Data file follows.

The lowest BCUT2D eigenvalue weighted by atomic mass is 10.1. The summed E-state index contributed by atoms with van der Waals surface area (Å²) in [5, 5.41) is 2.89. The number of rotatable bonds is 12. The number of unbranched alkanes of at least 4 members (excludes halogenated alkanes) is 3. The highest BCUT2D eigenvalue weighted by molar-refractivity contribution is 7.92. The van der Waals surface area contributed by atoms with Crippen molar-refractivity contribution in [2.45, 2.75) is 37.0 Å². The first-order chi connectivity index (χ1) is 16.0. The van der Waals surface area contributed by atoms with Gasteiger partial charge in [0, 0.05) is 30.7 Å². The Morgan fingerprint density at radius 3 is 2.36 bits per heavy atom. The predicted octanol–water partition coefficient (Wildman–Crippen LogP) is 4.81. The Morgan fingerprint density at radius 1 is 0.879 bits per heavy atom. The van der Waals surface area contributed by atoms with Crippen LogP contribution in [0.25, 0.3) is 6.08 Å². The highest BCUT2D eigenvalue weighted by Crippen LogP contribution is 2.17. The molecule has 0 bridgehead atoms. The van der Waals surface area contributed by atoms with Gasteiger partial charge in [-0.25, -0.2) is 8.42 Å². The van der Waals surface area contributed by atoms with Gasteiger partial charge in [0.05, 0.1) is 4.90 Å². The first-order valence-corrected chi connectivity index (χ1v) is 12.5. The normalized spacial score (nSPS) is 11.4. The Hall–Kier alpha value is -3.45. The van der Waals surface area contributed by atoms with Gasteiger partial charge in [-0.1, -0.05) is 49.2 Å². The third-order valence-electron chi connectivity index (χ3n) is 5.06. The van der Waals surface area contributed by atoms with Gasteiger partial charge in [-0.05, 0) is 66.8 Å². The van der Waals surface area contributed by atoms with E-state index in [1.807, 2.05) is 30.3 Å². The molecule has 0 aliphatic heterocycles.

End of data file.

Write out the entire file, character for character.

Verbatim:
The lowest BCUT2D eigenvalue weighted by atomic mass is 10.1. The summed E-state index contributed by atoms with van der Waals surface area (Å²) in [5, 5.41) is 2.89. The number of rotatable bonds is 12. The number of unbranched alkanes of at least 4 members (excludes halogenated alkanes) is 3. The highest BCUT2D eigenvalue weighted by molar-refractivity contribution is 7.92. The van der Waals surface area contributed by atoms with Crippen molar-refractivity contribution in [2.45, 2.75) is 37.0 Å². The first-order chi connectivity index (χ1) is 16.0. The van der Waals surface area contributed by atoms with Gasteiger partial charge in [0, 0.05) is 30.7 Å². The Morgan fingerprint density at radius 3 is 2.36 bits per heavy atom. The predicted octanol–water partition coefficient (Wildman–Crippen LogP) is 4.81. The Morgan fingerprint density at radius 1 is 0.879 bits per heavy atom. The van der Waals surface area contributed by atoms with Crippen LogP contribution in [0.25, 0.3) is 6.08 Å². The highest BCUT2D eigenvalue weighted by Crippen LogP contribution is 2.17. The molecule has 0 bridgehead atoms. The van der Waals surface area contributed by atoms with Gasteiger partial charge in [-0.25, -0.2) is 8.42 Å². The van der Waals surface area contributed by atoms with Gasteiger partial charge in [0.05, 0.1) is 4.90 Å². The first-order valence-corrected chi connectivity index (χ1v) is 12.5. The normalized spacial score (nSPS) is 11.4. The Hall–Kier alpha value is -3.45. The van der Waals surface area contributed by atoms with Gasteiger partial charge in [-0.1, -0.05) is 49.2 Å². The third-order valence-electron chi connectivity index (χ3n) is 5.06. The van der Waals surface area contributed by atoms with Gasteiger partial charge in [-0.05, 0) is 66.8 Å². The van der Waals surface area contributed by atoms with E-state index in [1.807, 2.05) is 30.3 Å². The molecule has 0 aliphatic heterocycles.